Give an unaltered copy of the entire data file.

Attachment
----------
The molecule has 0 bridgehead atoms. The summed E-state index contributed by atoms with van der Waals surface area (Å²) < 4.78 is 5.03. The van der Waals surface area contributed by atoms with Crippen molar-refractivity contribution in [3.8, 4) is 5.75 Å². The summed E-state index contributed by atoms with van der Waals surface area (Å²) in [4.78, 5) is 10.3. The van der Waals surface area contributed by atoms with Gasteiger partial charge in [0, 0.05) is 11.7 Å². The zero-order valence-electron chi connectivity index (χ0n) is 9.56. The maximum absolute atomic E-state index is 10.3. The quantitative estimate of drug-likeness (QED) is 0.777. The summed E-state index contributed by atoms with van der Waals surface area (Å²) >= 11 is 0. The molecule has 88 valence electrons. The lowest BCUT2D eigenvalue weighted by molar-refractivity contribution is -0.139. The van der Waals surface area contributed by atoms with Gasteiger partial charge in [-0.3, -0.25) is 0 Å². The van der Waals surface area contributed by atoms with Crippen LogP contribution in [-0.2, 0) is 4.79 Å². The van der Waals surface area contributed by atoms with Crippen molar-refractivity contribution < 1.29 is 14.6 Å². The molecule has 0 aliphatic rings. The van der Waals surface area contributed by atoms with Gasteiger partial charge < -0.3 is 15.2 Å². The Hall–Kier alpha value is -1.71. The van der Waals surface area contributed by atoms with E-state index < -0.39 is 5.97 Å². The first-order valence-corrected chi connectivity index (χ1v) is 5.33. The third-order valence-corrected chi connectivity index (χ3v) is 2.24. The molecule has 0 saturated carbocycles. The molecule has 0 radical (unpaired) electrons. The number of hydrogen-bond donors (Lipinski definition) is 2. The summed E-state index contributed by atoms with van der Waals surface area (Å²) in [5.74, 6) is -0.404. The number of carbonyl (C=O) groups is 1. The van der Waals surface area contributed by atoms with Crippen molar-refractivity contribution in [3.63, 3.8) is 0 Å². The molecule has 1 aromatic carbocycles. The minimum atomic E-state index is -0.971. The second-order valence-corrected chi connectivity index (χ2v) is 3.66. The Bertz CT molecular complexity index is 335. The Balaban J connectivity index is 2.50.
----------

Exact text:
The molecule has 0 bridgehead atoms. The summed E-state index contributed by atoms with van der Waals surface area (Å²) < 4.78 is 5.03. The van der Waals surface area contributed by atoms with Crippen molar-refractivity contribution in [3.8, 4) is 5.75 Å². The summed E-state index contributed by atoms with van der Waals surface area (Å²) in [4.78, 5) is 10.3. The van der Waals surface area contributed by atoms with Gasteiger partial charge in [0, 0.05) is 11.7 Å². The zero-order valence-electron chi connectivity index (χ0n) is 9.56. The maximum absolute atomic E-state index is 10.3. The quantitative estimate of drug-likeness (QED) is 0.777. The summed E-state index contributed by atoms with van der Waals surface area (Å²) >= 11 is 0. The molecule has 88 valence electrons. The lowest BCUT2D eigenvalue weighted by molar-refractivity contribution is -0.139. The van der Waals surface area contributed by atoms with Gasteiger partial charge in [-0.3, -0.25) is 0 Å². The van der Waals surface area contributed by atoms with Crippen LogP contribution in [-0.2, 0) is 4.79 Å². The van der Waals surface area contributed by atoms with Crippen molar-refractivity contribution < 1.29 is 14.6 Å². The molecule has 0 aliphatic rings. The van der Waals surface area contributed by atoms with Gasteiger partial charge < -0.3 is 15.2 Å². The Hall–Kier alpha value is -1.71. The van der Waals surface area contributed by atoms with E-state index < -0.39 is 5.97 Å². The first-order valence-corrected chi connectivity index (χ1v) is 5.33. The third-order valence-corrected chi connectivity index (χ3v) is 2.24. The molecule has 0 saturated carbocycles. The molecule has 0 radical (unpaired) electrons. The number of hydrogen-bond donors (Lipinski definition) is 2. The summed E-state index contributed by atoms with van der Waals surface area (Å²) in [5.74, 6) is -0.404. The number of carbonyl (C=O) groups is 1. The van der Waals surface area contributed by atoms with Crippen molar-refractivity contribution in [3.63, 3.8) is 0 Å². The molecule has 1 aromatic carbocycles. The minimum atomic E-state index is -0.971. The second-order valence-corrected chi connectivity index (χ2v) is 3.66. The Bertz CT molecular complexity index is 335. The Balaban J connectivity index is 2.50.